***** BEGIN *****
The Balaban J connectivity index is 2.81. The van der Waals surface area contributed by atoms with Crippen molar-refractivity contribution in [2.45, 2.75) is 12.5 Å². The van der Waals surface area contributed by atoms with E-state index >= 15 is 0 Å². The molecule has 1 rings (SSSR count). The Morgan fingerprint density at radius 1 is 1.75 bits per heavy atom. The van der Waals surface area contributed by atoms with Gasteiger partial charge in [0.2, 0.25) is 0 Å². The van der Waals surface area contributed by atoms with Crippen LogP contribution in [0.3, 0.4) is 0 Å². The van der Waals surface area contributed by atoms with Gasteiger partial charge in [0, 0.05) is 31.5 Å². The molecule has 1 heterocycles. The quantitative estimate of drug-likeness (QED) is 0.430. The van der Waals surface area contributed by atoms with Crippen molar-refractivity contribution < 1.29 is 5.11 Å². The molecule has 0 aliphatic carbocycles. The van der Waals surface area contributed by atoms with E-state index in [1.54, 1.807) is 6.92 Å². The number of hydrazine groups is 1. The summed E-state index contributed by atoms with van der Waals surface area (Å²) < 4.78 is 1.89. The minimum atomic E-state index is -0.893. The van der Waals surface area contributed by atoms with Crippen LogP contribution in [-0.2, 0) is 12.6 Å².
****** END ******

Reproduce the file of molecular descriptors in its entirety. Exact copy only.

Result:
The Balaban J connectivity index is 2.81. The van der Waals surface area contributed by atoms with Crippen molar-refractivity contribution in [2.45, 2.75) is 12.5 Å². The van der Waals surface area contributed by atoms with E-state index >= 15 is 0 Å². The molecule has 1 rings (SSSR count). The Morgan fingerprint density at radius 1 is 1.75 bits per heavy atom. The van der Waals surface area contributed by atoms with Gasteiger partial charge in [0.2, 0.25) is 0 Å². The van der Waals surface area contributed by atoms with Crippen LogP contribution in [0.3, 0.4) is 0 Å². The van der Waals surface area contributed by atoms with Gasteiger partial charge in [0, 0.05) is 31.5 Å². The molecule has 1 heterocycles. The quantitative estimate of drug-likeness (QED) is 0.430. The van der Waals surface area contributed by atoms with Crippen molar-refractivity contribution < 1.29 is 5.11 Å². The molecule has 0 aliphatic carbocycles. The van der Waals surface area contributed by atoms with E-state index in [1.54, 1.807) is 6.92 Å². The number of hydrazine groups is 1. The summed E-state index contributed by atoms with van der Waals surface area (Å²) < 4.78 is 1.89. The minimum atomic E-state index is -0.893. The van der Waals surface area contributed by atoms with Crippen LogP contribution in [-0.2, 0) is 12.6 Å².